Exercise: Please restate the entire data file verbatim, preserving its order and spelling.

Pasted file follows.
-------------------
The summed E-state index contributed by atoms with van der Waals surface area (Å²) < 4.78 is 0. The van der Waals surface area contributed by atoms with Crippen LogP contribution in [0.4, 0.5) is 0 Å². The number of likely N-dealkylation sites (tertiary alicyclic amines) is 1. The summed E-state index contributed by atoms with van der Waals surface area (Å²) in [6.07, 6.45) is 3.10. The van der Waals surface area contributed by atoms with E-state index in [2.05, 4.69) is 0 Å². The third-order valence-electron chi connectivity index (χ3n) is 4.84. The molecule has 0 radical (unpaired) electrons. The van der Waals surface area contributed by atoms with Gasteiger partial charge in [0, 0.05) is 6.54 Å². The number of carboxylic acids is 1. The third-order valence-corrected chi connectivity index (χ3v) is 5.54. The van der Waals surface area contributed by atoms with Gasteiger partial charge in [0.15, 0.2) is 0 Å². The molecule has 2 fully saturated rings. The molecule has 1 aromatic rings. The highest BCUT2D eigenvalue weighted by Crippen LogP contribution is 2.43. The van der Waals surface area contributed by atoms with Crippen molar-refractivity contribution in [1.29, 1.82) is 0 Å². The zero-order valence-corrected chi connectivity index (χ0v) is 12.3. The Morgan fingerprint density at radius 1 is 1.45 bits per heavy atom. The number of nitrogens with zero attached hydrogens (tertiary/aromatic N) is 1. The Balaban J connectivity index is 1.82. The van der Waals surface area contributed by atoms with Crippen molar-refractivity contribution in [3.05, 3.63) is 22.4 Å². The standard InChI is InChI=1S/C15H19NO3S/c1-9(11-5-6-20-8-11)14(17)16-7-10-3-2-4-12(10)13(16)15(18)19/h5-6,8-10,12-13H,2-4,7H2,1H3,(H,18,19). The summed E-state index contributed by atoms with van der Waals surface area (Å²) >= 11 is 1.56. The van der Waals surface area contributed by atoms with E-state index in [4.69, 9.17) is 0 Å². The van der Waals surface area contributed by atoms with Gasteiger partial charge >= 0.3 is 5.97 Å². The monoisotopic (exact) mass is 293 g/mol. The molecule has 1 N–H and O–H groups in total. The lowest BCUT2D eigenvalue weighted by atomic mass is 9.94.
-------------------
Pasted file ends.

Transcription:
The summed E-state index contributed by atoms with van der Waals surface area (Å²) < 4.78 is 0. The van der Waals surface area contributed by atoms with Crippen LogP contribution in [0.4, 0.5) is 0 Å². The number of likely N-dealkylation sites (tertiary alicyclic amines) is 1. The summed E-state index contributed by atoms with van der Waals surface area (Å²) in [6.07, 6.45) is 3.10. The van der Waals surface area contributed by atoms with E-state index in [2.05, 4.69) is 0 Å². The third-order valence-electron chi connectivity index (χ3n) is 4.84. The molecule has 0 radical (unpaired) electrons. The van der Waals surface area contributed by atoms with Gasteiger partial charge in [0, 0.05) is 6.54 Å². The number of carboxylic acids is 1. The third-order valence-corrected chi connectivity index (χ3v) is 5.54. The van der Waals surface area contributed by atoms with Gasteiger partial charge in [0.15, 0.2) is 0 Å². The molecule has 2 fully saturated rings. The molecule has 1 aromatic rings. The highest BCUT2D eigenvalue weighted by Crippen LogP contribution is 2.43. The van der Waals surface area contributed by atoms with Crippen molar-refractivity contribution in [1.29, 1.82) is 0 Å². The zero-order valence-corrected chi connectivity index (χ0v) is 12.3. The Morgan fingerprint density at radius 1 is 1.45 bits per heavy atom. The number of nitrogens with zero attached hydrogens (tertiary/aromatic N) is 1. The Balaban J connectivity index is 1.82. The van der Waals surface area contributed by atoms with Crippen molar-refractivity contribution in [3.05, 3.63) is 22.4 Å². The standard InChI is InChI=1S/C15H19NO3S/c1-9(11-5-6-20-8-11)14(17)16-7-10-3-2-4-12(10)13(16)15(18)19/h5-6,8-10,12-13H,2-4,7H2,1H3,(H,18,19). The summed E-state index contributed by atoms with van der Waals surface area (Å²) >= 11 is 1.56. The van der Waals surface area contributed by atoms with E-state index in [4.69, 9.17) is 0 Å². The van der Waals surface area contributed by atoms with Gasteiger partial charge >= 0.3 is 5.97 Å². The monoisotopic (exact) mass is 293 g/mol. The molecule has 1 N–H and O–H groups in total. The lowest BCUT2D eigenvalue weighted by atomic mass is 9.94.